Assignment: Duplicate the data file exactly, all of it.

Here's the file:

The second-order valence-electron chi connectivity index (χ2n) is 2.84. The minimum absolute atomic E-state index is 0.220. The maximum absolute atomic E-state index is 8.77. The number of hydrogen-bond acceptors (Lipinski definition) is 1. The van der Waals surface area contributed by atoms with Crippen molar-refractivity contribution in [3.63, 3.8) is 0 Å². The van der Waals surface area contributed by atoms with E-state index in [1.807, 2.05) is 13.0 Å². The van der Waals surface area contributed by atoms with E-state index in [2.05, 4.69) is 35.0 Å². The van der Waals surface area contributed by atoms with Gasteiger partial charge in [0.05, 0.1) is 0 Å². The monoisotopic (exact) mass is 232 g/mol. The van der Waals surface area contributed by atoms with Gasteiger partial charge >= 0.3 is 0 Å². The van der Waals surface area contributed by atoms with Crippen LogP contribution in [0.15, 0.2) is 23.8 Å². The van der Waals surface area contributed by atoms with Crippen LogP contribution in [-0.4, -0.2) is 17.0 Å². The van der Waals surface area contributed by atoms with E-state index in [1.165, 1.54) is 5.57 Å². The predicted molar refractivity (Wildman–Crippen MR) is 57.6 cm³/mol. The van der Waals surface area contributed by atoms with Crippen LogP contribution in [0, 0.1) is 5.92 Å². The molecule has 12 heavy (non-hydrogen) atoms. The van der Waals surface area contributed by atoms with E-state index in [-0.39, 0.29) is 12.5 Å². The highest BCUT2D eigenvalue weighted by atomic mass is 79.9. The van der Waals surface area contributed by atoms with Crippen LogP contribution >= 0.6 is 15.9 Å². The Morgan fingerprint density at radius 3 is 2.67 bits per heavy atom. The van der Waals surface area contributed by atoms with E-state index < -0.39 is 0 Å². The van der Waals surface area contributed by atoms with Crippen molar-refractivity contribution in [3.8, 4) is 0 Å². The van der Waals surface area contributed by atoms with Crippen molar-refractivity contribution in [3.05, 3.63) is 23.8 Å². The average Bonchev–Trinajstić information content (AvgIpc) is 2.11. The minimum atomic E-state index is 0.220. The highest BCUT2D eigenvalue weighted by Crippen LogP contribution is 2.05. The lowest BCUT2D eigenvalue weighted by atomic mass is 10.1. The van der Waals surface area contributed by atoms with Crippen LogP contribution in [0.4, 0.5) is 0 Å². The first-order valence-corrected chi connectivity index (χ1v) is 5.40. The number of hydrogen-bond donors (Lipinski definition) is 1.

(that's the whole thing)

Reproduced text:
The second-order valence-electron chi connectivity index (χ2n) is 2.84. The minimum absolute atomic E-state index is 0.220. The maximum absolute atomic E-state index is 8.77. The number of hydrogen-bond acceptors (Lipinski definition) is 1. The van der Waals surface area contributed by atoms with Crippen molar-refractivity contribution in [3.63, 3.8) is 0 Å². The van der Waals surface area contributed by atoms with E-state index in [1.807, 2.05) is 13.0 Å². The van der Waals surface area contributed by atoms with E-state index in [2.05, 4.69) is 35.0 Å². The van der Waals surface area contributed by atoms with Gasteiger partial charge in [0.05, 0.1) is 0 Å². The monoisotopic (exact) mass is 232 g/mol. The van der Waals surface area contributed by atoms with Gasteiger partial charge >= 0.3 is 0 Å². The van der Waals surface area contributed by atoms with Crippen LogP contribution in [0.15, 0.2) is 23.8 Å². The van der Waals surface area contributed by atoms with Crippen LogP contribution in [-0.4, -0.2) is 17.0 Å². The van der Waals surface area contributed by atoms with E-state index in [1.165, 1.54) is 5.57 Å². The predicted molar refractivity (Wildman–Crippen MR) is 57.6 cm³/mol. The van der Waals surface area contributed by atoms with Crippen LogP contribution in [0, 0.1) is 5.92 Å². The molecule has 12 heavy (non-hydrogen) atoms. The van der Waals surface area contributed by atoms with E-state index in [-0.39, 0.29) is 12.5 Å². The highest BCUT2D eigenvalue weighted by atomic mass is 79.9. The van der Waals surface area contributed by atoms with Crippen LogP contribution >= 0.6 is 15.9 Å². The Morgan fingerprint density at radius 3 is 2.67 bits per heavy atom. The van der Waals surface area contributed by atoms with E-state index < -0.39 is 0 Å². The van der Waals surface area contributed by atoms with Crippen molar-refractivity contribution in [3.8, 4) is 0 Å². The van der Waals surface area contributed by atoms with Crippen molar-refractivity contribution in [3.05, 3.63) is 23.8 Å². The average Bonchev–Trinajstić information content (AvgIpc) is 2.11. The minimum atomic E-state index is 0.220. The highest BCUT2D eigenvalue weighted by Crippen LogP contribution is 2.05. The lowest BCUT2D eigenvalue weighted by atomic mass is 10.1. The van der Waals surface area contributed by atoms with Crippen LogP contribution in [0.4, 0.5) is 0 Å². The first-order valence-corrected chi connectivity index (χ1v) is 5.40. The number of hydrogen-bond donors (Lipinski definition) is 1.